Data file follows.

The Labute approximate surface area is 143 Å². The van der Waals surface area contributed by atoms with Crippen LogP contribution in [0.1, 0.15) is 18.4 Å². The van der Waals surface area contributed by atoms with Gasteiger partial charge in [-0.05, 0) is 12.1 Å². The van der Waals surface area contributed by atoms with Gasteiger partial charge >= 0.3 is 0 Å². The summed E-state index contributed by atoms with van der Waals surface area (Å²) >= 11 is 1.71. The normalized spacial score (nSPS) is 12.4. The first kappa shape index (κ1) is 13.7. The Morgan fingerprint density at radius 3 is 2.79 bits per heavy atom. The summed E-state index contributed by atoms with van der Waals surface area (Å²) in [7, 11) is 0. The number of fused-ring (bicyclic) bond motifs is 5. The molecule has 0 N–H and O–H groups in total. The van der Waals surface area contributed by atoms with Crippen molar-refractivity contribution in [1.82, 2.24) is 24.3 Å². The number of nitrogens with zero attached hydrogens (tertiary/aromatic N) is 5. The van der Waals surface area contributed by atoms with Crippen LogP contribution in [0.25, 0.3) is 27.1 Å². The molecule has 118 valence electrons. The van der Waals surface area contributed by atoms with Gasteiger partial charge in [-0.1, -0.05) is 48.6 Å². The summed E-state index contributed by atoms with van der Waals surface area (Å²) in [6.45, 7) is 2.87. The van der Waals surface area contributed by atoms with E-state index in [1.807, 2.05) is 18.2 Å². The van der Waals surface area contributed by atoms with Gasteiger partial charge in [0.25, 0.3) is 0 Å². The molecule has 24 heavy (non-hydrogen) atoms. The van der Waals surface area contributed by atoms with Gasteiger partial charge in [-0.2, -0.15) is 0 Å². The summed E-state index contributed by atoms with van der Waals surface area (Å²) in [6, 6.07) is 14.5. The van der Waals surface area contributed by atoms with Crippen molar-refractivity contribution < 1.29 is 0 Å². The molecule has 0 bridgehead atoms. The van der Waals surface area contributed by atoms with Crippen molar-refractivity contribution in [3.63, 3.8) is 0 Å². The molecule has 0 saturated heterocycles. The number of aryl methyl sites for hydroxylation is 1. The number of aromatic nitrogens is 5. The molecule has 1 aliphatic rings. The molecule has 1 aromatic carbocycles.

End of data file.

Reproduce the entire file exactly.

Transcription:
The Labute approximate surface area is 143 Å². The van der Waals surface area contributed by atoms with Crippen LogP contribution in [0.1, 0.15) is 18.4 Å². The van der Waals surface area contributed by atoms with Gasteiger partial charge in [-0.05, 0) is 12.1 Å². The van der Waals surface area contributed by atoms with Gasteiger partial charge >= 0.3 is 0 Å². The summed E-state index contributed by atoms with van der Waals surface area (Å²) >= 11 is 1.71. The normalized spacial score (nSPS) is 12.4. The first kappa shape index (κ1) is 13.7. The Morgan fingerprint density at radius 3 is 2.79 bits per heavy atom. The summed E-state index contributed by atoms with van der Waals surface area (Å²) in [7, 11) is 0. The number of fused-ring (bicyclic) bond motifs is 5. The molecule has 0 N–H and O–H groups in total. The van der Waals surface area contributed by atoms with Crippen molar-refractivity contribution in [1.82, 2.24) is 24.3 Å². The number of nitrogens with zero attached hydrogens (tertiary/aromatic N) is 5. The van der Waals surface area contributed by atoms with Crippen LogP contribution in [0.25, 0.3) is 27.1 Å². The molecule has 118 valence electrons. The van der Waals surface area contributed by atoms with Gasteiger partial charge in [-0.1, -0.05) is 48.6 Å². The summed E-state index contributed by atoms with van der Waals surface area (Å²) in [6.45, 7) is 2.87. The van der Waals surface area contributed by atoms with E-state index in [1.807, 2.05) is 18.2 Å². The van der Waals surface area contributed by atoms with Gasteiger partial charge in [0.25, 0.3) is 0 Å². The molecule has 24 heavy (non-hydrogen) atoms. The van der Waals surface area contributed by atoms with Gasteiger partial charge in [-0.2, -0.15) is 0 Å². The summed E-state index contributed by atoms with van der Waals surface area (Å²) in [6, 6.07) is 14.5. The van der Waals surface area contributed by atoms with Crippen molar-refractivity contribution < 1.29 is 0 Å². The molecule has 0 bridgehead atoms. The van der Waals surface area contributed by atoms with Crippen molar-refractivity contribution in [3.63, 3.8) is 0 Å². The molecule has 0 saturated heterocycles. The number of aryl methyl sites for hydroxylation is 1. The number of aromatic nitrogens is 5. The molecule has 1 aliphatic rings. The molecule has 1 aromatic carbocycles.